Mrs. Martin heard nothingsaw nothing
but the scarf passing over the head of the
bed between her two naked feet. She
had half thrown herself back, and, hold
ing her scarf with both hands, pulled
with desperate energy for her life. The
conflict had begun and one of the other
must perish. The robber was a power
iul man, and made furious efforts lo get
loose but in vain. Not a sound escaped
from his lipsnot a sound from hers.
Her heart leaped into her throat. For
a moment she seemed perfectly paralyzed.
She had undressed and put out the can
dle, when she accidently dropped her
watch. Stooping to pick it up, her eyes
involuntarily glanced towards the bed.
A great mass of red hair, a hand, and a
gleaming knife, were revealed by the
light of the fire. After the first moment
ut terrible alarm, her pesence of mind re
turned. She felt tfrat she had herself cut
off all means oi escape by the door, and
was lelt entirely to her own resources.
Without uttering a cry, but trembling in
every limb, the poor woman got into bed
by the side of her child. An ideaa
planhad suggested itself. It had flash
ed through her brain like lighning. It
was the only chance left.
Her bed was disposed that the robber
could only get out from beneath it by a
narrow aperture at the head without
making a noise and it -was probable
that he would choose, from prudence, this
means of exit. There were no curtains
in the way, so Mrs. Martain, with terrible
decision and noiseless energy, made a
running knot in her siik scarf, and held
it poised over the aperture by which her
entmy was to make his appearance. She
had resolved to strangle him in defence
of her own life and that of her child.
mAi. e V'cried ayoung*-
of the auber^ ni
Has my mother arrived?"riht
iJv lady, who seemed quite eoad-natured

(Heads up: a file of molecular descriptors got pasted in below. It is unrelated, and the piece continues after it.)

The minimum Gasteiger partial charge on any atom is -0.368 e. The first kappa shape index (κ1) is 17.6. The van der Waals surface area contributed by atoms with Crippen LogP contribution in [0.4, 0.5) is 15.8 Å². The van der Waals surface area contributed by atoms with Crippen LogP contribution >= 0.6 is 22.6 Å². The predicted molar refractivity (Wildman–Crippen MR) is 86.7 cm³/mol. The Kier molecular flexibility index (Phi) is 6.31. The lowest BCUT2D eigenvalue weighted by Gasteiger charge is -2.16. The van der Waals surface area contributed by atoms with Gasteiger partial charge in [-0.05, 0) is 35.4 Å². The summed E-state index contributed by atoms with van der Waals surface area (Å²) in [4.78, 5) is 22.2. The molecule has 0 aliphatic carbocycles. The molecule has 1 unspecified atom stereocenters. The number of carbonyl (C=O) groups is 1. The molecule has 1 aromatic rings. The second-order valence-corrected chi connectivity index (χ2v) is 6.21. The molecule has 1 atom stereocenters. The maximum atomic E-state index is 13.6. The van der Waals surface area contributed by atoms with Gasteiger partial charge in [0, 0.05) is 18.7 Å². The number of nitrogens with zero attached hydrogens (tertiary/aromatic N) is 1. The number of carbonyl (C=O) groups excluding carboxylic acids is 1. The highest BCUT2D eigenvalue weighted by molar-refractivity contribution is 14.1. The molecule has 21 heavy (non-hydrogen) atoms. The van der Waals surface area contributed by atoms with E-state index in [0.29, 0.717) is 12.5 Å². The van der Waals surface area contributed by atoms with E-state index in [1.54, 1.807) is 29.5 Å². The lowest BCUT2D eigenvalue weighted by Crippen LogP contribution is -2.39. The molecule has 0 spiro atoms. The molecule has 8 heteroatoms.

after her mghfs rest. "There is T&
up stairs waiting for some friends: bat
she does not speak French easily and
seemed unwilling to talk. We could
scarcely persuade her to go to bed."
Show me tbe room cried Arthur
running into the house.
They soon arrived by the door
"Mother! mother!" cried he, but re
ceived no answer.
The door is only latched, for we have
no robbers in this part of the country
said the landlay.
But a formidable obstacle opposed
their entrarcc. They became alarmed,
especially when they heard the shrieks of
the little girl, and burst open the door.
Ihe first object that presented itself
was the face of the robber, violently un
turned from beneath the bed, and with
protruding tongue and eyeballs the next
was the form of Mrs. Martin in the posi
tion which we left her. She was still
pulling with both hands at the scarf, and
glaring wildly towards the head of the
bed. The child had thrown its arms
around her neck, and was crying but she
paid no attention. The terror of that
dreadful night had driven her inad.
A luckless wight from dungeon gate
Peered forth. His glance all hope had fled.
He sighed and cursed his wretched fate.
Said he:. I stole a loaf of bread."
A wealthy man went riding by,
With coachman, footman and postilion
A merry twinkle in his eye.
Aha," quoth he," I stole a million."
George Catlin, Ar.
"Would you like to have some candy,
grandma?" "Yes, my boy where is it?"
"Why, if you will buy me ten cents'
worth, I will give you half."
Hearing that Mr. G. F. Train now lives
on a piece ot dried apple a day, the Buf
falo Express inquires with intense feeling
"Are our dried apples to be wasted in
A one of the schools in Cornwall, Eng
land, the inspector asked the children if
they could quote any text of Scripture